Nov. 17 (Bloomberg) -- MetroPCS Communications Inc. agreed to a merger with T-Mobile USA after holding a range of talks with at least eight other companies, including one that offered $13.39 a share in cash and stock, according to a filing.
The unnamed suitor, referred to as “Company G,” decided not to go forward with the deal in February, MetroPCS said yesterday in a proxy filing to investors. People familiar with the matter have identified Sprint Nextel Corp. as the company bidding for MetroPCS at the time. MetroPCS ultimately made a deal with Deutsche Telekom AG, T-Mobile’s owner, which announced plans on Oct. 3 to merge the two businesses.
MetroPCS shares closed yesterday at $10.76, about 20 percent less than Sprint’s February offer. That bid, which included $5.50 in cash, represented a 30 percent premium over MetroPCS’s shares at the time and a roughly 60 percent premium over their price when the Richardson, Texas-based company first received a formal offer from Sprint in December.
Sprint, the third-largest U.S. wireless carrier, has considered making a counteroffer to the T-Mobile bid, people familiar with the situation said last month. The company will probably study yesterday’s filing for insight into the T-Mobile-MetroPCS deal, said Walt Piecyk, an analyst with BTIG LLC.
“The filing could provide Sprint more details to consider whether to launch a competitive bid for MetroPCS,” Piecyk, who is based in New York, said in an e-mail.
Bill White, a spokesman for Overland Park, Kansas-based Sprint, declined to comment, as did MetroPCS and T-Mobile.
Under the T-Mobile deal, Deutsche Telekom will hold 74 percent of the merged business and pay MetroPCS shareholders $1.5 billion in cash. The combined entity will keep the T-Mobile name and be run by John Legere, the former chief executive officer of Global Crossing Ltd., who took charge of T-Mobile USA in September.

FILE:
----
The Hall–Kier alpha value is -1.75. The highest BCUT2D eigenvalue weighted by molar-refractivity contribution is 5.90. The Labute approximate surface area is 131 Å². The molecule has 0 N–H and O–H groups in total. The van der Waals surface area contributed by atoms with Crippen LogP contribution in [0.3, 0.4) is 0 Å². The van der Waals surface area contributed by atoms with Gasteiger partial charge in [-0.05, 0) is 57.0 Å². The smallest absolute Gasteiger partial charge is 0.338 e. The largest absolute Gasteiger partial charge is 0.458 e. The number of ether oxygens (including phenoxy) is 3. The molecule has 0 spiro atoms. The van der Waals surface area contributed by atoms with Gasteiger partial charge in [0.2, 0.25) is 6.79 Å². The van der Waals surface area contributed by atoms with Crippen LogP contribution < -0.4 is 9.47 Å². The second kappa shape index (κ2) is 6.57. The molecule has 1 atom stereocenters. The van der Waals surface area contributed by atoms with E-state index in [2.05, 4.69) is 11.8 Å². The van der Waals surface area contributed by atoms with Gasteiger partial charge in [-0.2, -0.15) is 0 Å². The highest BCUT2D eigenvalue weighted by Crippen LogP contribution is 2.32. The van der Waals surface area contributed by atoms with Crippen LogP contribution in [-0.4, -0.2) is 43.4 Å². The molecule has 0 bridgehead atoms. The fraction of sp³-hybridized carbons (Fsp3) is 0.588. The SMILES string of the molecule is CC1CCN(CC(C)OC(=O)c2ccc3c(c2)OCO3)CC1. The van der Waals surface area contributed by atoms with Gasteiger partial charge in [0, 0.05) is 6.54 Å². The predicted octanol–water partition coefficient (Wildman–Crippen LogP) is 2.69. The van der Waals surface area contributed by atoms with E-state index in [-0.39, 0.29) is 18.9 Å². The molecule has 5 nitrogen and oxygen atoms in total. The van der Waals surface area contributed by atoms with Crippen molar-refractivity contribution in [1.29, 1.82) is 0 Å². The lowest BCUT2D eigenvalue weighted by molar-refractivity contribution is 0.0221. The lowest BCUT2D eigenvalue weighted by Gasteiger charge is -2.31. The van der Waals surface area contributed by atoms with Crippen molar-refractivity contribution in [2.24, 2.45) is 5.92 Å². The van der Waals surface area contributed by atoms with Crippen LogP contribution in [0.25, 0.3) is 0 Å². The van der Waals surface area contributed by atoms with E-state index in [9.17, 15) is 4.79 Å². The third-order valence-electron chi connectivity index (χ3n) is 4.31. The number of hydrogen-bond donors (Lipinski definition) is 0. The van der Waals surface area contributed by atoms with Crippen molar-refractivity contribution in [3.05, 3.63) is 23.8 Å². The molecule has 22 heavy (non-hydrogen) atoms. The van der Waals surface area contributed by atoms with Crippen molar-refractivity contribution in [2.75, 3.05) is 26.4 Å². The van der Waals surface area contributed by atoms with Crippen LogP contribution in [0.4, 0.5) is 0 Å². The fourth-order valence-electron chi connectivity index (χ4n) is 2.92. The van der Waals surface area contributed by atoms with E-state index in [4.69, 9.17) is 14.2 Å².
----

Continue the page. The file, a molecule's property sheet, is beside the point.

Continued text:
MetroPCS had initially sought to retain more control of the combined company, according to yesterday’s filing. It had weighed giving up the cash offer to get 51 percent control -- terms that Deutsche Telekom refused. Over the course of eight months of negotiations, executives from Deutsche Telekom and MetroPCS met in Germany, Dallas, Boston, New York and Athens.
Sprint rekindled talks with MetroPCS in August, before the deal with T-Mobile was set. That month, Sprint said President Keith Cowan, who handled strategic planning for the carrier, would be stepping down. A senior executive from Sprint, described as Company G, told T-Mobile that the reasons why the deal hadn’t proceeded earlier in the year were no longer applicable. Company G indicated that it was considering another bid, according to the filing.
On Oct. 15, Softbank Corp. agreed to buy a stake of about 70 percent in Sprint for $20.1 billion. The Japanese company will pay $12.1 billion to Sprint shareholders, and the deal includes $8 billion of new capital. That has provided Sprint will funds to make its own acquisitions.
Sprint also has seen its stock more than double in value since the February MetroPCS talks. The shares fell 1.1 percent to $5.48 yesterday.
According to the filing, a senior Company G executive indicated in October that his company was still considering a bid for MetroPCS and that if the T-Mobile deal moved forward, “he hoped any breakup fee payable by MetroPCS to pursue an alternative transaction would be reasonable.”
Under its deal with Deutsche Telekom, MetroPCS would pay $150 million if it backs out of the arrangement. The reverse breakup fee for T-Mobile is $250 million. Bonn-based Deutsche Telekom is prepared for a counterbid from Sprint and would consider better terms if necessary, a person familiar with the matter said in October.
The deal is the latest attempt by Deutsche Telekom CEO Rene Obermann to revive the fortunes of T-Mobile, the fourth-largest U.S. carrier, more than a decade after the German company entered the American market. The combined entity will have sales of $24.8 billion and 42.5 million subscribers -- still well behind Verizon Wireless, AT&T Inc. and Sprint.
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